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  • Heavy Metals in Drinking Water Linked to Morbidity

    Heavy metals can accumulate in lakes that supply drinking water to consumers, posing a serious health risk. A recent water quality study conducted by a team of Russian scientists in lakes in Russia's Murmansk region has linked heavy metal contamination with morbidity in the region. The study found that nickel, copper, lead and cadmium accumulate in lake water, and were also present in the livers and kidneys of residents who rely on this drinking water supply.

    The study, which was recently published in the journal Environmental Research Letters, was conducted in the industrialized cities of Apatity, Monchegorsk and Olenegorsk, as well as the more remote villages of Lovozero and Alakurtti, where residents depend on surface water for their drinking water supply.

    800px-Copper_mining_and_sulfuric_acid_plant1a34319v Copper mining and sulfuric acid plant, Copperhill], Tenn

    Using fish as an indicator of water contamination (since the way in which humans and fish accumulate and store heavy metals in the body is very similar), scientists assessed heavy metal accumulation in the kidneys and livers of fish.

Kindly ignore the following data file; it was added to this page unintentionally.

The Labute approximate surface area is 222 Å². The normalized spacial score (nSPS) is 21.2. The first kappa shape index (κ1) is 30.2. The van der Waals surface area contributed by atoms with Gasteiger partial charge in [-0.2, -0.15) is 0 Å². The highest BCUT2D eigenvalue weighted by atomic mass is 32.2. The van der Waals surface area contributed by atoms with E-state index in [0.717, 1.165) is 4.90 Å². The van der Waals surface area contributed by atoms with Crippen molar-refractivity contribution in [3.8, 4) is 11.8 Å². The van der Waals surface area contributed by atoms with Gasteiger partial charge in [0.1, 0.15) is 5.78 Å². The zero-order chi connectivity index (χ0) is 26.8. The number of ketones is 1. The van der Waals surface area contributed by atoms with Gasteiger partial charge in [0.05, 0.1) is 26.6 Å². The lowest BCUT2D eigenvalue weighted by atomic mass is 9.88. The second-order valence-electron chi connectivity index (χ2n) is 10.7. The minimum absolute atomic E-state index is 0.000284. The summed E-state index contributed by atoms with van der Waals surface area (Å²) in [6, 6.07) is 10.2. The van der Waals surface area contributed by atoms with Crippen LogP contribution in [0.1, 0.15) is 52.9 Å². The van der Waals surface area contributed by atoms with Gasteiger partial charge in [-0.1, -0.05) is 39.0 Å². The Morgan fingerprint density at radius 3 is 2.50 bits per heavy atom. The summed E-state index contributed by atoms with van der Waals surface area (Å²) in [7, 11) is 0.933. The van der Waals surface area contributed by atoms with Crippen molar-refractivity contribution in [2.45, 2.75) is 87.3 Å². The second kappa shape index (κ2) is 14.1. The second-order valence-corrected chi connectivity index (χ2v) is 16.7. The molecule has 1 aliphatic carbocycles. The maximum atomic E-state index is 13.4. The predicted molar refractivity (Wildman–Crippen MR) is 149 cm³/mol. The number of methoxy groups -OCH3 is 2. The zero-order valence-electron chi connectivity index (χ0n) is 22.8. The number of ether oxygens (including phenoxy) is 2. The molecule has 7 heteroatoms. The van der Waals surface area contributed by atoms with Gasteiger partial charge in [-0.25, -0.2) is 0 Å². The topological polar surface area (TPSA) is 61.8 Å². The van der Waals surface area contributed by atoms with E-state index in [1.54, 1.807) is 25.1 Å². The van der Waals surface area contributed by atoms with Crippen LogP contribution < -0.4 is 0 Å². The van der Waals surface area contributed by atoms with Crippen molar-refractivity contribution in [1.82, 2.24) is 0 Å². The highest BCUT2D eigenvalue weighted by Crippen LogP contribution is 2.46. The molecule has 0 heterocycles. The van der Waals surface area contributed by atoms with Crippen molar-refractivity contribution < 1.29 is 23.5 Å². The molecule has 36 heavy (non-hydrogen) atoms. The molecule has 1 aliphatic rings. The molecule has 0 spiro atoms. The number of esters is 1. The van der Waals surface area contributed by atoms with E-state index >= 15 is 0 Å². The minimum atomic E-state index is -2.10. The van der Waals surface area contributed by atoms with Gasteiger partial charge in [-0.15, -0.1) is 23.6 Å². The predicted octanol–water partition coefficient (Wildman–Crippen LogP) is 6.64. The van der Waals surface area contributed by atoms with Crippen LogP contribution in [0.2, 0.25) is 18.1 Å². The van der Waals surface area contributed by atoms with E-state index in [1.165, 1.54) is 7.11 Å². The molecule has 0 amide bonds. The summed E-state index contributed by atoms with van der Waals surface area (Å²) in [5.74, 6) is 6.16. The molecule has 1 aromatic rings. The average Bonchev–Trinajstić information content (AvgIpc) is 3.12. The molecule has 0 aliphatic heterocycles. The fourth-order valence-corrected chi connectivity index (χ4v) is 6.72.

The scientists also looked at tissue samples taken from 110 deceased local residents aged between 35-60 who had lived in the affected areas for at least a decade, but had not been exposed to heavy metals through their occupations or suffered from viral hepatitis or chronic alcoholism. The authors point out that for 24 of the 110 deceased patients, no disease was diagnosed before the patient died.

    According to the study: "Based on the results of histological, clinical and postmortem examination of patients in the liver and kidneys, a high content of toxic metals, especially cadmium, was found. It is a well-known fact that exposure to highly toxic compounds can destroy the endocrine system, increase the frequency of congenital malformations and alter the hormonal environment of the parents."

    Previous studies on communities living in the Arctic have demonstrated that lower air temperatures can ramp up the harmful effects of exposure to toxins by as much as five times, even at levels considered safe.

    "It seems obvious that the permissible concentrations of harmful substances should not be the same in both subtropical Sochi and Arctic Norilsk, simply because of the massive differences in the processes of degradation and assimilation of these contaminants," say the authors. "However- they are indeed the same."

    While the impact of this contamination has not been fully assessed, some negative effects are already evident. Indigenous Arctic populations, for example, have seen a sharp rise in the ratio of newborn girls to newborn boys being born. There are also other disturbing statistics, said Boris Morgunov, Director of the Institute of Ecology at the Higher School of Economics and co-author of the study.

    800px-Karabash_plant Copper melting plant in Karabash, Chelyabinsk region, Russia.